MARKETING STRATEGIES: Why you need to analyse lost sales – Part two
Friday, August 24, 2012/
The lost sale is an obvious target for follow up. You clearly want to know what you did wrong, if anything.
The competitive analysis information which comes from understanding what the competitor did to win the business is invaluable. While there will always be situations where the competitor had better features, functionality and service offering, it is important to continually validate what they have or do which wins business to see if you can improve your own position in these areas.
You also wish to find out whether you could have competed effectively on the elements which won the deal for the competitor. If you have the right offering but this was not properly communicated, that is very valuable feedback.
In a lost sale interview, it is worth reviewing the sequence of events up to the loss to see if you handled the process correctly in the earlier stages. Did you collect the right information, respond correctly, conduct yourself appropriately, offer the right level of information and support and properly interpret the needs of the prospect?
Generally, prospects who buy from a competitor will provide a frank assessment of your performance if they have been treated well during the process and you have retained their respect.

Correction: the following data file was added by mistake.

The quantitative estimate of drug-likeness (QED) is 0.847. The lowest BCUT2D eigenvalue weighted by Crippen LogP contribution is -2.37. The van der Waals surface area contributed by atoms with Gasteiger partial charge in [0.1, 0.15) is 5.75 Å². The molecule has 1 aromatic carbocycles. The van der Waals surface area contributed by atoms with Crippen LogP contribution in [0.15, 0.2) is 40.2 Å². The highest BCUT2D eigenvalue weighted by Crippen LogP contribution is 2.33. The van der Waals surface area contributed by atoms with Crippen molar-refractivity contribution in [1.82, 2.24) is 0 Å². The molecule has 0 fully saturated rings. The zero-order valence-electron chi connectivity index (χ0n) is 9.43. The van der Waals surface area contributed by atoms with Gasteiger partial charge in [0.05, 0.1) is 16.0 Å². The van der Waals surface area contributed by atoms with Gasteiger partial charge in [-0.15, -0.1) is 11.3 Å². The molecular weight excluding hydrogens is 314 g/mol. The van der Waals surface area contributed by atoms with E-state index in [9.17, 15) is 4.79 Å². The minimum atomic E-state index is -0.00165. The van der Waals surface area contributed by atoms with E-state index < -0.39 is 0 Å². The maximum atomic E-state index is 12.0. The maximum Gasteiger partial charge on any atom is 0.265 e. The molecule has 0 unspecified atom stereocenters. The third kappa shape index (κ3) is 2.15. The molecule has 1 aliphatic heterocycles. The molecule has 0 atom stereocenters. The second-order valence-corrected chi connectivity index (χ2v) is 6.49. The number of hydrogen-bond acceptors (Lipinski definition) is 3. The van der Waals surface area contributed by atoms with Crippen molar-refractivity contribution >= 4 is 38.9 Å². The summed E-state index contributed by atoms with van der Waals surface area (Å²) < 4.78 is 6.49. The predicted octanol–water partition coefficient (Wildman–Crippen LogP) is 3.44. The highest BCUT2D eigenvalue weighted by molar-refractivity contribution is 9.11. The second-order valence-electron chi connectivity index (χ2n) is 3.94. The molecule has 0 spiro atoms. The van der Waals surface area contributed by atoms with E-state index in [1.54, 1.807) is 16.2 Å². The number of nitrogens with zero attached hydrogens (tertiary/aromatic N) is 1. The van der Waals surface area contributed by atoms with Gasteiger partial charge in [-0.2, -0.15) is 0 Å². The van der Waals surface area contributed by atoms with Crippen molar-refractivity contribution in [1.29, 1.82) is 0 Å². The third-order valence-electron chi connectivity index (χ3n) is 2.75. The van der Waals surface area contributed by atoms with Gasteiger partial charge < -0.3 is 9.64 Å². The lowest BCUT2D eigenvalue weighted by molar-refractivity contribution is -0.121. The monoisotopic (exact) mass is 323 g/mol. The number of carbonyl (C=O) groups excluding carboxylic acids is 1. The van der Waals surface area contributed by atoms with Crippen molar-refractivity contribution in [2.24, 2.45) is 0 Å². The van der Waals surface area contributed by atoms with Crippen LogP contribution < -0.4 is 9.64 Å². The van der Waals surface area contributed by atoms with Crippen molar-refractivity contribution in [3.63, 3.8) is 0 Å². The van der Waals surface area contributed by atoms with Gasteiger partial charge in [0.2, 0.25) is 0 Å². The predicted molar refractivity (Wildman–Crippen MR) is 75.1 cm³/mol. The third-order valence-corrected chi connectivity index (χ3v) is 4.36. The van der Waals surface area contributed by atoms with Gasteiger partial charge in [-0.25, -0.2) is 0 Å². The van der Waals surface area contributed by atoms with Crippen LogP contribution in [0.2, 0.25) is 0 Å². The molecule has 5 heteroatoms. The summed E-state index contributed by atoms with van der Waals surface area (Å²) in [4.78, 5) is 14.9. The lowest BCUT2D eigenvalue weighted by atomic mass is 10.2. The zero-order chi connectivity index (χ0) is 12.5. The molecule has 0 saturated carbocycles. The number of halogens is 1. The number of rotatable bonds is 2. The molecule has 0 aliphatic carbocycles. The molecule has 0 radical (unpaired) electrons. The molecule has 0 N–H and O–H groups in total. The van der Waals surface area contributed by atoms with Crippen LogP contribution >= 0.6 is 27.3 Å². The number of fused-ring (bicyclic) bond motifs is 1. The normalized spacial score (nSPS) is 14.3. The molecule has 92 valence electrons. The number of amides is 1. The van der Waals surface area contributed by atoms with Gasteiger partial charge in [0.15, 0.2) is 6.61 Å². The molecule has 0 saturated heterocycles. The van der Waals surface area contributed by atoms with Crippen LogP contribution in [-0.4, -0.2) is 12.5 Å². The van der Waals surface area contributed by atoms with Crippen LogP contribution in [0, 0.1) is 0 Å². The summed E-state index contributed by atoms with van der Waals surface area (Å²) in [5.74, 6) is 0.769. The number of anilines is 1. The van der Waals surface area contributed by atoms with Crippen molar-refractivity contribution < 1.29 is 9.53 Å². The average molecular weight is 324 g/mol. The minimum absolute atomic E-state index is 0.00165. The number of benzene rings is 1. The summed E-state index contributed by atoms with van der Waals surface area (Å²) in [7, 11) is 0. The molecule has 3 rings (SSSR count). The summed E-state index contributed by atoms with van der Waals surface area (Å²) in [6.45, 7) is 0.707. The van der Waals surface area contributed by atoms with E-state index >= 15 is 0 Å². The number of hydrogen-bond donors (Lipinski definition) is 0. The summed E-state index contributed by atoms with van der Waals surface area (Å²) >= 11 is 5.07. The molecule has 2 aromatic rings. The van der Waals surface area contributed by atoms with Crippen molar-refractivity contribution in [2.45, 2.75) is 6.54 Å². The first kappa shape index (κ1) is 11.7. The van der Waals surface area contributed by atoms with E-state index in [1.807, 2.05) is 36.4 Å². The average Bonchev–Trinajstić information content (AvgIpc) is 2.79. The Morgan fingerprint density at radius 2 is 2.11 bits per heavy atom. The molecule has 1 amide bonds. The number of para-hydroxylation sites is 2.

While not all will comment on the competitor offering, they will normally give good feedback on your own process, especially if they understand the purpose of the interview is to enable you to improve your sales process and product and service offering. You especially want to know if you could have won the business if you had done something better or had presented your proposal differently. Sometimes the competitor salesperson will tell you why you lost.
The win interview can be very instructive. You do want to know why you won and, rather than take the salesperson’s word for it, find out directly from the customer.
There may be aspects of the deal which the salesperson was not aware of and the reason for the win may not be superior product or salesperson skill. Again, you do want to know what you did right absolutely and compared to the competition. Even if you won the deal, find out what you did wrong, as few interactions are without fault even if you were successful in the end. Most customers will tell you why you won and often will provide good feedback on competitors.
If you find out you had a winning feature, function or approach, this information may be used to fine tune your marketing message so that you can exploit the advantage more. If there were customer requirements which you addressed in a better manner than your competitors, you might want to feed this back to your sales force.
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